However, as the notes to the right show, the land was far from uninhabited. Green-shaded sections were the potato gardens of the Maori peoples of the area, while the yellow sections are “native reserves.” In reality, the Maori used and lived on more of the land than is shown here, as evidenced by the Maori place names scattered among the sections.

The New Zealand Company

The New Zealand Company was established in 1839 to colonize New Zealand. They were not the only such company, but they were the most prominent. For example, the New Plymouth Company, established in 1840 to settle a peninsula to the north of these districts, merged with the New Zealand Company in April 1841.

The roots of the company go back further. The British first settled permanently on New Zealand when missionary activity began there under the auspices of the Church Missionary Society. Samuel Marsden, William Hall, Thomas Kendall, and John King were the first missionaries; Marsden gave the first sermon in New Zealand on Christmas Day 1814.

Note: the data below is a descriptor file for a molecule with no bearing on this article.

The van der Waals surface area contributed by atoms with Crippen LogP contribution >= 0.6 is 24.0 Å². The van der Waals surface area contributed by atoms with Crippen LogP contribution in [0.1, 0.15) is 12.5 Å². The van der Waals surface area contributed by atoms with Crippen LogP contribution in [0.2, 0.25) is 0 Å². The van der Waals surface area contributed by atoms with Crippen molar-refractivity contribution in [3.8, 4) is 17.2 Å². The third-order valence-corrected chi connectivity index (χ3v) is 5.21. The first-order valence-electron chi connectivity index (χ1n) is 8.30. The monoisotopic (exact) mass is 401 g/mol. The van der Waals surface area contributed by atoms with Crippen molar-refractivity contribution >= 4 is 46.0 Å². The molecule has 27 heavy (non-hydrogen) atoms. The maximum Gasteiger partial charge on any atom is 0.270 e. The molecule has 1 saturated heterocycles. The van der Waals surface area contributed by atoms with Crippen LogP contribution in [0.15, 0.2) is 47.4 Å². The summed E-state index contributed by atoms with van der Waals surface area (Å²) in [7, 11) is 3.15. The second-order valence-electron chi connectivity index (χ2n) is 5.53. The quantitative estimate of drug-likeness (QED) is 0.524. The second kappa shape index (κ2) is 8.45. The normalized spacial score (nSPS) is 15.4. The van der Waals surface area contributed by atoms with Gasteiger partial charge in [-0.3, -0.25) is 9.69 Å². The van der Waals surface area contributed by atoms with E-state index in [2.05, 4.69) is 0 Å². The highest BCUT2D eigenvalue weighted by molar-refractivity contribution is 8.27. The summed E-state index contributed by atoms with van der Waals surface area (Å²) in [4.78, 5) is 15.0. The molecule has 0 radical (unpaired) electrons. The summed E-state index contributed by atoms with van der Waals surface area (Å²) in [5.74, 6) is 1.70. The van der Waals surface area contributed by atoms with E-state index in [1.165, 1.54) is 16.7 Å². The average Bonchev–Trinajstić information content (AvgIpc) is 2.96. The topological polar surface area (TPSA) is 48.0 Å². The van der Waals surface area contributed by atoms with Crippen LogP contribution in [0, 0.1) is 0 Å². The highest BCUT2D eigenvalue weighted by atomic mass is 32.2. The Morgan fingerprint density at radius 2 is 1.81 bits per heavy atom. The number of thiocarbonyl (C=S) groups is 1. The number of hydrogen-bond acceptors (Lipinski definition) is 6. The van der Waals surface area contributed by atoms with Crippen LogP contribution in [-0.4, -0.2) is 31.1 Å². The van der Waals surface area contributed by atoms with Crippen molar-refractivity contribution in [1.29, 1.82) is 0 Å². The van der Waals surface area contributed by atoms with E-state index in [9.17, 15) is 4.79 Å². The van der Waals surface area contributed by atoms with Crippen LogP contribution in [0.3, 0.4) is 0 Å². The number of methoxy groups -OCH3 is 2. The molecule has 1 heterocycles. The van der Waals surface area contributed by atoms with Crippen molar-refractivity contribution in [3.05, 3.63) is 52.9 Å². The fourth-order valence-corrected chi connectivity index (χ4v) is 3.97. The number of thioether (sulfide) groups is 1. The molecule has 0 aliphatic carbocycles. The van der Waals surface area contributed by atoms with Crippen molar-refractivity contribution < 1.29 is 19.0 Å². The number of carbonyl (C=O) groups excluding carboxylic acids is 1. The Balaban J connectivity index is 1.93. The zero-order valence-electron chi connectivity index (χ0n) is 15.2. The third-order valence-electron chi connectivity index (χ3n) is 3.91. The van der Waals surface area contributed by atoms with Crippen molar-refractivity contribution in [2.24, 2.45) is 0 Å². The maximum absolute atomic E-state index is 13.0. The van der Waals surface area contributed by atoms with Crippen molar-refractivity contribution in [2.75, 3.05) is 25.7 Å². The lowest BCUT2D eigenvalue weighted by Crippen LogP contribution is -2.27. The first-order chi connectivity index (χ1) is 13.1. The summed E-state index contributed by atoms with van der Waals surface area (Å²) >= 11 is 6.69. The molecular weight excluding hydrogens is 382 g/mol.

By 1831, there were enough European settlers to cause considerable consternation on the part of the Maori leaders. Thirteen Northern chiefs petitioned King William IV for protection, which the Crown granted. Two years later, the British Resident, a consular position, arrived and built a house in Waitangi. In 1835, the Resident, James Busby, drafted He Wakaputanga o te Rangatiratanga o Nu Tirene, the Declaration of Independence of New Zealand, which placed the sovereign power of the land with the Maori and their hereditary chiefs. By 1839, 52 chiefs had signed the declaration.